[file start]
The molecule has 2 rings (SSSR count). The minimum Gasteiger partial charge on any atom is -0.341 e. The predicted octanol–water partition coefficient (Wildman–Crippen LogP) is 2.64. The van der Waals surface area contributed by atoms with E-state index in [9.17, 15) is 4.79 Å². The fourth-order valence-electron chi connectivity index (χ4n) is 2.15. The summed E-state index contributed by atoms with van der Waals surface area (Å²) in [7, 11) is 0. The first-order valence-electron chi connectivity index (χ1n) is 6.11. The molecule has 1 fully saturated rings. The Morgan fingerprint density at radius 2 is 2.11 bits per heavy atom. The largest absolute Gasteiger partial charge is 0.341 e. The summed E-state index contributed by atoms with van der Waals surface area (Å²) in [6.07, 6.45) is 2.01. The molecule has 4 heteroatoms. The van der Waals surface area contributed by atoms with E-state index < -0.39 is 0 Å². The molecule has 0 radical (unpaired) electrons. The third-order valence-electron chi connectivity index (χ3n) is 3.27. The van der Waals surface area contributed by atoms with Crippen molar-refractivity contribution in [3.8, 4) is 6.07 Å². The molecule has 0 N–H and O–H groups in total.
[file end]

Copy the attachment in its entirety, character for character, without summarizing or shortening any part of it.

The molecule has 2 rings (SSSR count). The minimum Gasteiger partial charge on any atom is -0.341 e. The predicted octanol–water partition coefficient (Wildman–Crippen LogP) is 2.64. The van der Waals surface area contributed by atoms with E-state index in [9.17, 15) is 4.79 Å². The fourth-order valence-electron chi connectivity index (χ4n) is 2.15. The summed E-state index contributed by atoms with van der Waals surface area (Å²) in [7, 11) is 0. The first-order valence-electron chi connectivity index (χ1n) is 6.11. The molecule has 1 fully saturated rings. The Morgan fingerprint density at radius 2 is 2.11 bits per heavy atom. The largest absolute Gasteiger partial charge is 0.341 e. The summed E-state index contributed by atoms with van der Waals surface area (Å²) in [6.07, 6.45) is 2.01. The molecule has 4 heteroatoms. The van der Waals surface area contributed by atoms with E-state index < -0.39 is 0 Å². The molecule has 0 radical (unpaired) electrons. The third-order valence-electron chi connectivity index (χ3n) is 3.27. The van der Waals surface area contributed by atoms with Crippen molar-refractivity contribution in [3.8, 4) is 6.07 Å². The molecule has 0 N–H and O–H groups in total.